Brian Schettler, head of AEI HorizonX, is one of the 100 leading corporate venturing professionals in our Powerlist this year.
Even before heading up venture investments for Boeing, working in aerospace and defence was Brian Schettler’s expertise from the beginning.
He started his career as an electrical engineer designing and building aerospace products. From university, he started his career at Northrop Grumman designing and building aerospace products. He spent the next decade-and-a-half working across a variety of corporate strategy, investment and corporate and portfolio development roles in aerospace and defence companies such as ATK, Cobham and Boeing – where he worked an initial stretch in its defence research and development arm, Phantom Works.
It eventually dawned on Schettler that what can be done with internal resources was not the be-all and end-all of innovation – the external innovation ecosystem can also be leveraged to powerful strategic effect. “What I started pushing on, even back then before corporate venturing was a big thing, was how does a partnership with a big corporate work with the venture community and how we could do more together,” says Schettler.
His return to Boeing in 2017 came at a time when Boeing’s business was in great shape: its revenues were nearing a 10-year peak and management was more conscious of potential disruption from outside innovation. This provided fertile ground for the formation of HorizonX, Boeing’s internal venturing unit, which spent the next four years investing in companies such as EP Systems (aerospace battery systems), Immﬂy (in-ﬂight entertainment and connectivity software) and AI solutions provider, SparkCognition.
From the beginning it was clear that the mandate did not end with ﬁnancial returns – it wanted to bring tangible strategic beneﬁts to the parent. “That is really where the rubber meets the road on how you derive the value from the global corporate venturing activities. We spent a lot of time getting that right. It is a cultural element, it is an organisational element, it is process steps, it is managing expectations, and then it is actually executing,” says Schettler.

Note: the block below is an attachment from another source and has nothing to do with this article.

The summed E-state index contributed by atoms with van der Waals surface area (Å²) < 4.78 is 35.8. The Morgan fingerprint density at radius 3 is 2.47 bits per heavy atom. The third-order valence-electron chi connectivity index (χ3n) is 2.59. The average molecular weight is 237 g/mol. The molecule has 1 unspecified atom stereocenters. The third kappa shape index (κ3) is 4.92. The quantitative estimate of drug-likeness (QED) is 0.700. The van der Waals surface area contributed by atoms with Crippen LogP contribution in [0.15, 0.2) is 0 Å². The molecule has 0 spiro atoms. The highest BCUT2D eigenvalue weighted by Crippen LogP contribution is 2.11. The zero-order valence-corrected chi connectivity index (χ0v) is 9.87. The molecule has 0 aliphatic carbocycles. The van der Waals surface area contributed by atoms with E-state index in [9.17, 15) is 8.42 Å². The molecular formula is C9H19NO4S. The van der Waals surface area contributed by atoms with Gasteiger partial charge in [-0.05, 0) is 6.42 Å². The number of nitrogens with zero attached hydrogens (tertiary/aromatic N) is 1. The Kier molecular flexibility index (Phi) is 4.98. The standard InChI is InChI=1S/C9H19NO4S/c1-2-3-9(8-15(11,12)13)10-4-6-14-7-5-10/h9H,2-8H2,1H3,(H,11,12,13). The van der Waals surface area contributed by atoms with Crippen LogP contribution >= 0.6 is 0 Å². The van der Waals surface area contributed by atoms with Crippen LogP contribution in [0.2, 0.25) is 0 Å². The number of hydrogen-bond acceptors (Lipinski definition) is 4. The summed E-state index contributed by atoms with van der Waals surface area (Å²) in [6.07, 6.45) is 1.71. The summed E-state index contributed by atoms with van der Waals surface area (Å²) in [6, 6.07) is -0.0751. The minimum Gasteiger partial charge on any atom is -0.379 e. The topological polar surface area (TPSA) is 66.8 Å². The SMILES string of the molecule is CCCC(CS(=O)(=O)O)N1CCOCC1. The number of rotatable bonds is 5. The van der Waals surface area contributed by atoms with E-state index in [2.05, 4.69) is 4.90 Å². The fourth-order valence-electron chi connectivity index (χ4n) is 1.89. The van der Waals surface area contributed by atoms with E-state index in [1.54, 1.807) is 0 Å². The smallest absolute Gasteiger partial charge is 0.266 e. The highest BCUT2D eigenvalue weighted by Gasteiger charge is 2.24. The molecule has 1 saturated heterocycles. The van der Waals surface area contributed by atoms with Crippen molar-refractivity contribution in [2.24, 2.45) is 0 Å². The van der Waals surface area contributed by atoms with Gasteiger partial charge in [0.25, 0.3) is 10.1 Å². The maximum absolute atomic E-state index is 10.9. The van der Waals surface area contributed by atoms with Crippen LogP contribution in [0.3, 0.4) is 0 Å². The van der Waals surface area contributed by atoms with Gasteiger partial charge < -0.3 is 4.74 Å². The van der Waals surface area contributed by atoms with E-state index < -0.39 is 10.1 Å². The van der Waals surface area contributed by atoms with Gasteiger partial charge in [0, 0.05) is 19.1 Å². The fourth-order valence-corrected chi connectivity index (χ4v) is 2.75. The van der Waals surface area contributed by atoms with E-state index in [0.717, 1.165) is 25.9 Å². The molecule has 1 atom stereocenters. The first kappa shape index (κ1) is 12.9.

“It took some time, but we really stood up a great capability inside Boeing to realise the value of the technologies in which we were investing.”
When the situation in Boeing began to change towards the end of the 2010s, with the compounding crises of the covid pandemic and the 737 Max impacting Boeing’s bottom line, Schettler realised that difﬁcult decisions would need to be made in the company. Knowing that there was a needle that had to be threaded delicately, he began exploring ways to reposition the internal investment unit. Spinning out became the most attractive option that would enable HorizonX to thrive.
Schettler began searching for a suitable ﬁrm to partner with, one that had both ﬁnancial heft and sector knowledge. The big leviathans were considered, but a dream ﬁt appeared in 2021 with AE Industrial Partners, an aerospace and defence private equity ﬁrm.
The switch may have been borne out of a crisis, but for AEI HorizonX it has also been a boon. The investment fund has access to more capital than it had when it was relying solely on Boeing’s balance sheet. It can broaden its focus and bring in more ﬁnancial returns, offer more to its team and count on the deep investment expertise of its partner, while maintaining strong links to Boeing.
Since spinning out, AEI HorizonX has backed companies such as Second Front Systems – a platform to help defence-orientated software startups move through the complicated government approval process – as well as operational technology cybersecurity company Shift5, and next-generation space solar power provider Solestial.
Whatever the airborne version of an iceberg is, Schettler and his team successfully avoided it and emerged larger and faster on the other side.